“We’ll shoot the driver unless you tell us where the money is, Cartwright.”
“I have told you. I’m not carrying any money. We ship our money by Wells Fargo. Please don’t shoot anyone. I can’t give you any money because I’m not carrying any money. You said you saw me carrying a bulging valise. It wasn’t filled with money. All I had in that bulging valise were contracts. Many of them are on the way to our legal advisor in San Francisco. The rest you’ve seen here.”
To his shock, they shot the driver in the head dropping his body to the ground at his feet. His arms were held so tight he could hardly move. He tried to fight free, but that only earned him more blows. Dropping to his knees under the onslaught, he saw the open eyes of the man who had been murdered. He felt responsible. They never hit him in the face because they wanted him to talk. He yelled at them.
“Kill me, then! Kill me. I can’t give you any money so go ahead and kill me.”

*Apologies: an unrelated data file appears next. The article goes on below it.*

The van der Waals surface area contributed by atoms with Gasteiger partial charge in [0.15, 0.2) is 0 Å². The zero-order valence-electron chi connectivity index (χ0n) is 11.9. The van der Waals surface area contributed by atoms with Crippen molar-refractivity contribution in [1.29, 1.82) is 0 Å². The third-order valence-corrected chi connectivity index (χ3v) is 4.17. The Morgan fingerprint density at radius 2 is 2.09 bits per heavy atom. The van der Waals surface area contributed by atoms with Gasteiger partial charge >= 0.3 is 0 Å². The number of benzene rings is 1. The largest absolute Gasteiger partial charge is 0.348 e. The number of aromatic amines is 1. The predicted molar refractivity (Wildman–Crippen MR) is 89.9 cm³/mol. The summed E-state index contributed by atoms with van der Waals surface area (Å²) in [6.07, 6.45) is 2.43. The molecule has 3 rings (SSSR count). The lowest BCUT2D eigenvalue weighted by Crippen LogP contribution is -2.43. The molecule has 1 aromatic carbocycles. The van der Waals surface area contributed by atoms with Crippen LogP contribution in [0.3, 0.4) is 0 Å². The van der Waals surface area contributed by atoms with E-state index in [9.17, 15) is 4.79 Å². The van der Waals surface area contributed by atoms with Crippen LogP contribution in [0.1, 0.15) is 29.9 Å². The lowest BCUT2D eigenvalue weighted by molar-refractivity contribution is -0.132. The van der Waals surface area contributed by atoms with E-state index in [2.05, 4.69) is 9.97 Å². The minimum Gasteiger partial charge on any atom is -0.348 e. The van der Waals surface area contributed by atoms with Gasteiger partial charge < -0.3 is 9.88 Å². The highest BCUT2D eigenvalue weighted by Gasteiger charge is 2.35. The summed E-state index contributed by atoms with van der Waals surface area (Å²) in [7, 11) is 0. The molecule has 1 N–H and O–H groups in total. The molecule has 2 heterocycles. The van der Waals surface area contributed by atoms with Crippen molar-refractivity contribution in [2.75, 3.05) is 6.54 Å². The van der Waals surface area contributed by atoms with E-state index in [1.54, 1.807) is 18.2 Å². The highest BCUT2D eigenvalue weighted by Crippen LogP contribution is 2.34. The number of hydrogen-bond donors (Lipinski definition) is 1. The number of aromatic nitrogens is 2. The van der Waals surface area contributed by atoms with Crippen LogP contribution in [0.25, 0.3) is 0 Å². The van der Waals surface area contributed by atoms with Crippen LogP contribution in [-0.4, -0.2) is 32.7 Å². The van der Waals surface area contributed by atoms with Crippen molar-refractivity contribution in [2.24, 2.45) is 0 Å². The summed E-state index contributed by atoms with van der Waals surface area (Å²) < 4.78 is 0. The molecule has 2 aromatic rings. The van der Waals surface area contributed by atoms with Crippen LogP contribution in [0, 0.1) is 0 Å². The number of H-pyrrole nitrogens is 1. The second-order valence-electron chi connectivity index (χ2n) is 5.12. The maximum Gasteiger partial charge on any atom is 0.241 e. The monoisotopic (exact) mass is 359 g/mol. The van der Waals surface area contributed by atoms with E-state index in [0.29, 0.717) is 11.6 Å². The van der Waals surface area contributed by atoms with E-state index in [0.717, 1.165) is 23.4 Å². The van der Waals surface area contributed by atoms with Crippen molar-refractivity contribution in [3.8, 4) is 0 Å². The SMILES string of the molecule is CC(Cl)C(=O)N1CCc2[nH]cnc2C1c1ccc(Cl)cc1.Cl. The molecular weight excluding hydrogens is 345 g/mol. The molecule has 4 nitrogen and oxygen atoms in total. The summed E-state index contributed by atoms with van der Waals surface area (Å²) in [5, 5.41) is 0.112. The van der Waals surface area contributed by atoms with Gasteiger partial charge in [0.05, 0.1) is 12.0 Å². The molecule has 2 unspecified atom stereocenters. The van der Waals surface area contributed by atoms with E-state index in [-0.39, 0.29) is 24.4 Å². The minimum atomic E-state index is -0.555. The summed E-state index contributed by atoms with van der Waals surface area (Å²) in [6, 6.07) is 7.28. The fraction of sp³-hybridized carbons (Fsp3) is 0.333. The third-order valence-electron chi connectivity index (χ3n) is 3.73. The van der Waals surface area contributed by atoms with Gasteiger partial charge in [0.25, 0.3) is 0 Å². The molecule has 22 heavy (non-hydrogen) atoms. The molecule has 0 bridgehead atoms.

That seemed at first to shake their confidence, but they pulled a young woman from among the passengers and held a pistol to her head. The message was clear. They were going to shoot her unless he told them where he had hidden the money, but he couldn’t. He knew there was only one thing he could do. Rising slowly and acting as if he barely had the strength to do so, he avoided the arms that had held him. It was all he needed. He broke into a run away from them expecting them to shoot. There was one shot and a hot streak burned through his side dropping him, but he heard the shouts stopping the others from shooting.
“Damn you. We need him to find the money.”
“But he was getting away.”
“He was beat up and on foot. How far do you think he was going to get?”
“He ain’t shot too bad. He kin still tell us.”
Except when Adam fell, he hit his head. He let that, the wound, and the injuries take him to the darkness. He was aware enough to know it would save him and save that beautiful young lady they had been threatening to kill. At least, he had to hope they would let everyone live. There was nothing more he could do to help them.